SACRAMENTO, Calif.—California State Senator Jerry Hill (D-San Mateo and Santa Clara Counties) announced that he is placing Senate Bill 360 on hold for the time being.
The passing of SB 360 would have required church clergy to report any suspicions or incidents of child abuse or neglect.
In a news release published on July 9, Senator Hill stated, “Senate Bill 360 has one purpose only, not to restrict faith, but to ensure the protection of the most vulnerable of the faithful: children.”
Due to the opposition surrounding the bill, the bill is currently paused in progressing through the California legislature.
“This issue remains important to me, and I will continue to champion it in the hope that my colleagues can come together on legislation. I strongly believe that for any institution, self-policing and self-investigation are not effective ways to combat alleged abuse, as our own state legislature has found. To be clear, I have placed SB 360 on hold. The bill is on pause; it has not been withdrawn,” Senator Hill stated.
Brad Dacus, an attorney at Pacific Justice Institute (PJI), said: “We at PJI are very relieved to see this withheld. We’re also very cautious knowing that the reasons this bill was withheld are not likely going to prevent it from being resubmitted, revised or resubmitted in the future.”
The main concern with SB 360 was its violation of penitential communication, a tradition in which people can confess their sins to church clergy in hopes of receiving help and forgiveness.
According to a PJI press release, PJI sent a lengthy legal opinion letter to all the California Assembly members, urging legislators to oppose SB 360.
PJI noted in its letter: “Despite the amendments to the Bill that eliminate certain categories of people from reporting requirements, the average priest remains in danger of finding himself in situations where he must forsake his religious duties in order to avoid violating the laws of the State.”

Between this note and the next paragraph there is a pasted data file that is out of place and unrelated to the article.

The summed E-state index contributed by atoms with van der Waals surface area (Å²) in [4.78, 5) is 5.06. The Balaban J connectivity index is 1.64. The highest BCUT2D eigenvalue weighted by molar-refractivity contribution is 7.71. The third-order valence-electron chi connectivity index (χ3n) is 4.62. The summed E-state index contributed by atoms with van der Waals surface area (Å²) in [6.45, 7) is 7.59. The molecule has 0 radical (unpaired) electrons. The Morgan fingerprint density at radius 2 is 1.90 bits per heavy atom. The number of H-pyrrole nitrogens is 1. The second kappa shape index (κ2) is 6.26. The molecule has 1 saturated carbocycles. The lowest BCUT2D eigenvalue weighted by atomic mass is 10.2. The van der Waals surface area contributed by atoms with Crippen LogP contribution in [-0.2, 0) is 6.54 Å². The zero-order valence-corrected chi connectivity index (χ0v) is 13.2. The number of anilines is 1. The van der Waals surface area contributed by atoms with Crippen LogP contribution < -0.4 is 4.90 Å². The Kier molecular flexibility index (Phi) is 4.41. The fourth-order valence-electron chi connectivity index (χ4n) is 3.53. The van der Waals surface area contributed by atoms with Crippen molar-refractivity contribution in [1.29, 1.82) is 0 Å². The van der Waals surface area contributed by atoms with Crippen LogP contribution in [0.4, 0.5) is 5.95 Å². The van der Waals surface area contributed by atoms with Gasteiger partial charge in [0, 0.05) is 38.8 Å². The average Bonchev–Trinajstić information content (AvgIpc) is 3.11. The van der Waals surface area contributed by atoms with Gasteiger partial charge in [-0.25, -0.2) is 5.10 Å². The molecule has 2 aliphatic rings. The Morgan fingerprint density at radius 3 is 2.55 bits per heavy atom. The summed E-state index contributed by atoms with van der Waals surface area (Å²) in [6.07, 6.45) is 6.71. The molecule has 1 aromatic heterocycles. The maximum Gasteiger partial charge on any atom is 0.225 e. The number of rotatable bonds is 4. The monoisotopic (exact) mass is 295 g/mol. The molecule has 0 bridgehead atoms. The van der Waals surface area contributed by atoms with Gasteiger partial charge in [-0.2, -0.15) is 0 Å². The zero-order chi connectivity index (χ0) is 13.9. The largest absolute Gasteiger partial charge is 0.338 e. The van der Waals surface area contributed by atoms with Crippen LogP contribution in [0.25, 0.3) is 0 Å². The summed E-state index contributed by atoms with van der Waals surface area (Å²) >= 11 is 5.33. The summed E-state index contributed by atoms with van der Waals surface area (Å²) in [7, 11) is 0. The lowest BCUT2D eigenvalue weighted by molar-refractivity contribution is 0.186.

According to the bill text, SB 360 originally intended for church clergy to become reporters of child abuse suspicions. Failure to report such cases or suspicions within 36 hours would have resulted in 6 months of jail time, a fine of $1,000, or both.
Dacus said that the bill would be a violation of people’s right to religious beliefs and practices. SB 360 would also be in conflict with church traditions and laws.
Catholic Canon 983 Section 1 states: “The sacramental seal is inviolable; therefore it is absolutely forbidden for a confessor to betray in any way a penitent in words or in any manner and for any reason.”
As such, SB 360 would be in direct violation of the Catholic Canon Law, which sets the guidelines and regulations surrounding penitence and sin confession.
“This proposed law could not be reconciled with the First Amendment,” PJI attorney Kevin Snider was quoted in the press release as saying. “SB 360 was an attempt to sweep away centuries of clergy-penitent protections, forcing clergy members to choose between criminal prosecution or spiritual peril.”
Dacus said that a minister’s job is to oversee “repentance and transformation” of churchgoers. Conflict arises when ministers and other clergy members are being asked by law to become mandated reporters.
However, PJI stated that Hill’s recent reversal to place the bill on hold is a step in the right direction.
While it is unclear whether SB 360 or a bill similar to it may make a comeback in the future, members of the church community have expressed hope that the California legislature will continue to listen to its constituents and respect people’s rights and traditions.
Dacus concluded by noting that people can visit PJI’s websitefor future updates on this bill and other legal issues that affect the public.